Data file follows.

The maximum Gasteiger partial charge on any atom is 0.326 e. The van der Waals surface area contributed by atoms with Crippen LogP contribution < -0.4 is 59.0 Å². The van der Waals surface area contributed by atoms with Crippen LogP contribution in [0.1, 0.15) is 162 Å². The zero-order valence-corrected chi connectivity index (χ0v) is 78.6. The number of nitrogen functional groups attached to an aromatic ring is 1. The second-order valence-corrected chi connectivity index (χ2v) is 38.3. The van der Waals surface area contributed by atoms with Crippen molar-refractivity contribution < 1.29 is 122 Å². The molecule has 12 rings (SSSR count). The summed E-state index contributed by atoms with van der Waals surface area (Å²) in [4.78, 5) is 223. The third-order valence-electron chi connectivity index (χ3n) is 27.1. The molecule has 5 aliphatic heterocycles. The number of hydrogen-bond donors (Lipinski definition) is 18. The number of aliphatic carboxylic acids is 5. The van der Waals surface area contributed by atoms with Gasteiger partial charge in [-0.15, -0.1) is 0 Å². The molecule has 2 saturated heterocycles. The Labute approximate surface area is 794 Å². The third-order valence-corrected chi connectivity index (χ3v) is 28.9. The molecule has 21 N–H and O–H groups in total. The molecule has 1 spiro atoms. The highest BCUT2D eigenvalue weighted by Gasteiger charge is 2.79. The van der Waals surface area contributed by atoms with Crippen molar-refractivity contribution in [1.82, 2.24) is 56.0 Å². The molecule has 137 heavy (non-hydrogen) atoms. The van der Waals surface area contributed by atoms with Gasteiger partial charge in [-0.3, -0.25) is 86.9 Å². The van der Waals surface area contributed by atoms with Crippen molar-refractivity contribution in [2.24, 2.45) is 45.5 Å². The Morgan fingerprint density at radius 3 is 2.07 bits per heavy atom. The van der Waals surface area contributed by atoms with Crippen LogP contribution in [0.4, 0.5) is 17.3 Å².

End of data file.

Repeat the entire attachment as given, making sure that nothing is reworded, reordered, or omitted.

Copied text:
The maximum Gasteiger partial charge on any atom is 0.326 e. The van der Waals surface area contributed by atoms with Crippen LogP contribution < -0.4 is 59.0 Å². The van der Waals surface area contributed by atoms with Crippen LogP contribution in [0.1, 0.15) is 162 Å². The zero-order valence-corrected chi connectivity index (χ0v) is 78.6. The number of nitrogen functional groups attached to an aromatic ring is 1. The second-order valence-corrected chi connectivity index (χ2v) is 38.3. The van der Waals surface area contributed by atoms with Crippen molar-refractivity contribution < 1.29 is 122 Å². The molecule has 12 rings (SSSR count). The summed E-state index contributed by atoms with van der Waals surface area (Å²) in [4.78, 5) is 223. The third-order valence-electron chi connectivity index (χ3n) is 27.1. The molecule has 5 aliphatic heterocycles. The number of hydrogen-bond donors (Lipinski definition) is 18. The number of aliphatic carboxylic acids is 5. The van der Waals surface area contributed by atoms with Gasteiger partial charge in [-0.15, -0.1) is 0 Å². The molecule has 2 saturated heterocycles. The Labute approximate surface area is 794 Å². The third-order valence-corrected chi connectivity index (χ3v) is 28.9. The molecule has 21 N–H and O–H groups in total. The molecule has 1 spiro atoms. The highest BCUT2D eigenvalue weighted by Gasteiger charge is 2.79. The van der Waals surface area contributed by atoms with Crippen molar-refractivity contribution in [1.82, 2.24) is 56.0 Å². The molecule has 137 heavy (non-hydrogen) atoms. The van der Waals surface area contributed by atoms with Gasteiger partial charge in [-0.3, -0.25) is 86.9 Å². The van der Waals surface area contributed by atoms with Crippen molar-refractivity contribution in [2.24, 2.45) is 45.5 Å². The Morgan fingerprint density at radius 3 is 2.07 bits per heavy atom. The van der Waals surface area contributed by atoms with Crippen LogP contribution in [0.4, 0.5) is 17.3 Å².